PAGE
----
Doctoral studies in Latin American History at UC San Diego rank within the top half-dozen or so programs in the U.S. for graduate study in the field. On average, the program has about 10-12 doctoral students, at different stages, in any given year. Our program has an excellent record in placing doctoral students; among academic posts they have won in recent years are tenure-track appointments at the University of North Carolina, Dartmouth College, UC Santa Barbara, UC Santa Cruz, the University of Washington, the University of Illinois, Carleton College, and others.
For the Ph.D., students take a minor field exam, an outside field exam, and a comprehensive exam, usually in this order. The minor field exam is a “default” exam, depending on the dissertation topic. If the dissertation is thematically located in the 19th and 20th centuries, the minor field will be the colonial period, and vice versa. Students will assemble a five-member comprehensive and dissertation committee to oversee and advise them on their work, and to evaluate it at key points in their studies. Usually one faculty member is selected by the student as principal adviser, but co-advising by two faculty members is also a common arrangement. The average time to degree is six years.
The outside field can be in one of the Social Sciences. However, graduate students can take their outside field exams in fields ranging from Music and Literature to Economics and Archaeology; but also within the History Department in U.S., European, East Asian, African, or Ancient history. Graduate students take their minor and outside field exams some time during their third year in the program, followed by the comprehensive exam. For the minor and outside field exams, candidates will most probably take a 24-hour take-home essay exam combining “substantive” and “historiographical” questions. Pending arrangements with the instructor in the second (i.e., non-Latin American history) outside field, requirements may also be met by a substantial amount of writing. A brief presentation of the prospectus is also expected at the comprehensive oral examination.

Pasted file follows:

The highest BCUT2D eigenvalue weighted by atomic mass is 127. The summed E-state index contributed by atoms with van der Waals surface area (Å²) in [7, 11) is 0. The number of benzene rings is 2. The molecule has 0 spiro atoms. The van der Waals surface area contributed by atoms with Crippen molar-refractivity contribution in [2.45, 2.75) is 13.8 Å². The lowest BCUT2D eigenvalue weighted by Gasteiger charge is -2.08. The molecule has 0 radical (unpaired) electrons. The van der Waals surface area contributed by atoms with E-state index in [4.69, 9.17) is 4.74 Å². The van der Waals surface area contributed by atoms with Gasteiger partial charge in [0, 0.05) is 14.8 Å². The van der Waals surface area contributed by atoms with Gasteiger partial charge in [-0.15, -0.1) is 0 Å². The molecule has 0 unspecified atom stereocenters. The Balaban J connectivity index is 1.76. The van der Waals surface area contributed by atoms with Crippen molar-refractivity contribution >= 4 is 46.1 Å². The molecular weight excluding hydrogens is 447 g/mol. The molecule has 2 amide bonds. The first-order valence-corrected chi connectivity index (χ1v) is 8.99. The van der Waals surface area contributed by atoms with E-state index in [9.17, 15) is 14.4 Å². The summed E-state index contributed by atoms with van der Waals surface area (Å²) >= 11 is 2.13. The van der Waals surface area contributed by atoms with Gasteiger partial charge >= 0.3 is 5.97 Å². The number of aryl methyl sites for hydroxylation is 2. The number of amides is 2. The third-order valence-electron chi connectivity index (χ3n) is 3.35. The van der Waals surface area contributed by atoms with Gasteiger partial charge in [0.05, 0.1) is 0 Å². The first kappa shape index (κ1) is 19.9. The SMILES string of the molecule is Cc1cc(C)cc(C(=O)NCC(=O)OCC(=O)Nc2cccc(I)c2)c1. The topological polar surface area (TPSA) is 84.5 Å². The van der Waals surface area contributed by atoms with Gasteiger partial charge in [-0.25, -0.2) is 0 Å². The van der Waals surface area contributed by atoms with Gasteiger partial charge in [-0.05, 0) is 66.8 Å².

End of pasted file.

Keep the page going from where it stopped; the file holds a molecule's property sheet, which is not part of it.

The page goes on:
Mandatory coursework for first- and second- year students includes a one-year historiographical sequence (colonial era, nineteenth century, twentieth century), two research seminars (each with a two- to three- quarter sequence), and a one-quarter class on Social Theory.
Financial aid is available, including Teaching Assistantships, Readerships, San Diego Fellowships, Cota Robles Fellowships, and Regents Fellowships. New applicants are encouraged to obtain extramural funding, especially students from abroad. For native foreign-language speakers there are also some excellent opportunities to become a Teaching Assistant in the Department of Linguistics.
Two foreign languages are required for advancement to candidacy for the doctorate. In the case of foreign students, their native language is recognized as fulfilling their first foreign language requirement. Language skills are tested prior to the comprehensive exam and involve a written translation from the foreign language into English.